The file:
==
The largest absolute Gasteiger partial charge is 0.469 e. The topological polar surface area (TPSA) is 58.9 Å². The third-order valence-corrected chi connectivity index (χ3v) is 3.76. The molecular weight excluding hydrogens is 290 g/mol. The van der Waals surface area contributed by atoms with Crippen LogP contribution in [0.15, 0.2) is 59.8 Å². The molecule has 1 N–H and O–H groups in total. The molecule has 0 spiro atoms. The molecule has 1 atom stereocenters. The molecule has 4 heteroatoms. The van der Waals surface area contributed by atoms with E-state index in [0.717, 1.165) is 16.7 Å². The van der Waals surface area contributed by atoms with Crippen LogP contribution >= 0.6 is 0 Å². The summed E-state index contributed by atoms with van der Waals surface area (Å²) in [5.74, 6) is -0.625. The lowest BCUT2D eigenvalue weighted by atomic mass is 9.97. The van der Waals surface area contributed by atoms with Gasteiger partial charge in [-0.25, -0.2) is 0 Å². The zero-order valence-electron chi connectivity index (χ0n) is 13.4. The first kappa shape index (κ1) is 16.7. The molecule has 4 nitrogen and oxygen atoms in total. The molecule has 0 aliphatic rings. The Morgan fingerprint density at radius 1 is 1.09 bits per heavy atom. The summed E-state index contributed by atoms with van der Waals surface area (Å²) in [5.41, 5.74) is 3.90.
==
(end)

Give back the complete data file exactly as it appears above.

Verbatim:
The largest absolute Gasteiger partial charge is 0.469 e. The topological polar surface area (TPSA) is 58.9 Å². The third-order valence-corrected chi connectivity index (χ3v) is 3.76. The molecular weight excluding hydrogens is 290 g/mol. The van der Waals surface area contributed by atoms with Crippen LogP contribution in [0.15, 0.2) is 59.8 Å². The molecule has 1 N–H and O–H groups in total. The molecule has 0 spiro atoms. The molecule has 1 atom stereocenters. The molecule has 4 heteroatoms. The van der Waals surface area contributed by atoms with E-state index in [0.717, 1.165) is 16.7 Å². The van der Waals surface area contributed by atoms with Crippen LogP contribution >= 0.6 is 0 Å². The summed E-state index contributed by atoms with van der Waals surface area (Å²) in [5.74, 6) is -0.625. The lowest BCUT2D eigenvalue weighted by atomic mass is 9.97. The van der Waals surface area contributed by atoms with Gasteiger partial charge in [-0.25, -0.2) is 0 Å². The zero-order valence-electron chi connectivity index (χ0n) is 13.4. The first kappa shape index (κ1) is 16.7. The molecule has 4 nitrogen and oxygen atoms in total. The molecule has 0 aliphatic rings. The Morgan fingerprint density at radius 1 is 1.09 bits per heavy atom. The summed E-state index contributed by atoms with van der Waals surface area (Å²) in [5.41, 5.74) is 3.90.